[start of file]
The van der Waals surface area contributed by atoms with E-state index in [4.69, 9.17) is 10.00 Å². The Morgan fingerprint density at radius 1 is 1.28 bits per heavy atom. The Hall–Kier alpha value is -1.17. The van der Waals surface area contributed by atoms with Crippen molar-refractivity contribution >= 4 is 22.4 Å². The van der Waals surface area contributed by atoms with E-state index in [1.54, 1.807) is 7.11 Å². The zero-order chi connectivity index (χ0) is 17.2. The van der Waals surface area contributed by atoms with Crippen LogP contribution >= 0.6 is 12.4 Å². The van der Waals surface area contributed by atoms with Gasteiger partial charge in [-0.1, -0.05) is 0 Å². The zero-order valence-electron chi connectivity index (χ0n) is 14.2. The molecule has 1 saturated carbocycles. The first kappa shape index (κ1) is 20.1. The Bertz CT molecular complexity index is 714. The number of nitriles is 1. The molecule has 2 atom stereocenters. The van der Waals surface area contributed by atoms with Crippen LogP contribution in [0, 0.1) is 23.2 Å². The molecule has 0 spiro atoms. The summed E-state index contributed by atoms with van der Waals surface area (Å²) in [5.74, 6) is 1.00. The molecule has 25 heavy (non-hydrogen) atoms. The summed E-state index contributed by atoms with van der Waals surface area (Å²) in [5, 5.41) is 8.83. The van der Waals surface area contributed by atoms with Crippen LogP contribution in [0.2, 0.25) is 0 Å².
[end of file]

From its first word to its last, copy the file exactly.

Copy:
The van der Waals surface area contributed by atoms with E-state index in [4.69, 9.17) is 10.00 Å². The Morgan fingerprint density at radius 1 is 1.28 bits per heavy atom. The Hall–Kier alpha value is -1.17. The van der Waals surface area contributed by atoms with Crippen molar-refractivity contribution >= 4 is 22.4 Å². The van der Waals surface area contributed by atoms with E-state index in [1.54, 1.807) is 7.11 Å². The zero-order chi connectivity index (χ0) is 17.2. The van der Waals surface area contributed by atoms with Crippen LogP contribution >= 0.6 is 12.4 Å². The van der Waals surface area contributed by atoms with Gasteiger partial charge in [-0.1, -0.05) is 0 Å². The zero-order valence-electron chi connectivity index (χ0n) is 14.2. The molecule has 1 saturated carbocycles. The first kappa shape index (κ1) is 20.1. The Bertz CT molecular complexity index is 714. The number of nitriles is 1. The molecule has 2 atom stereocenters. The van der Waals surface area contributed by atoms with Crippen LogP contribution in [0, 0.1) is 23.2 Å². The molecule has 0 spiro atoms. The summed E-state index contributed by atoms with van der Waals surface area (Å²) in [5.74, 6) is 1.00. The molecule has 25 heavy (non-hydrogen) atoms. The summed E-state index contributed by atoms with van der Waals surface area (Å²) in [5, 5.41) is 8.83. The van der Waals surface area contributed by atoms with Crippen LogP contribution in [0.2, 0.25) is 0 Å².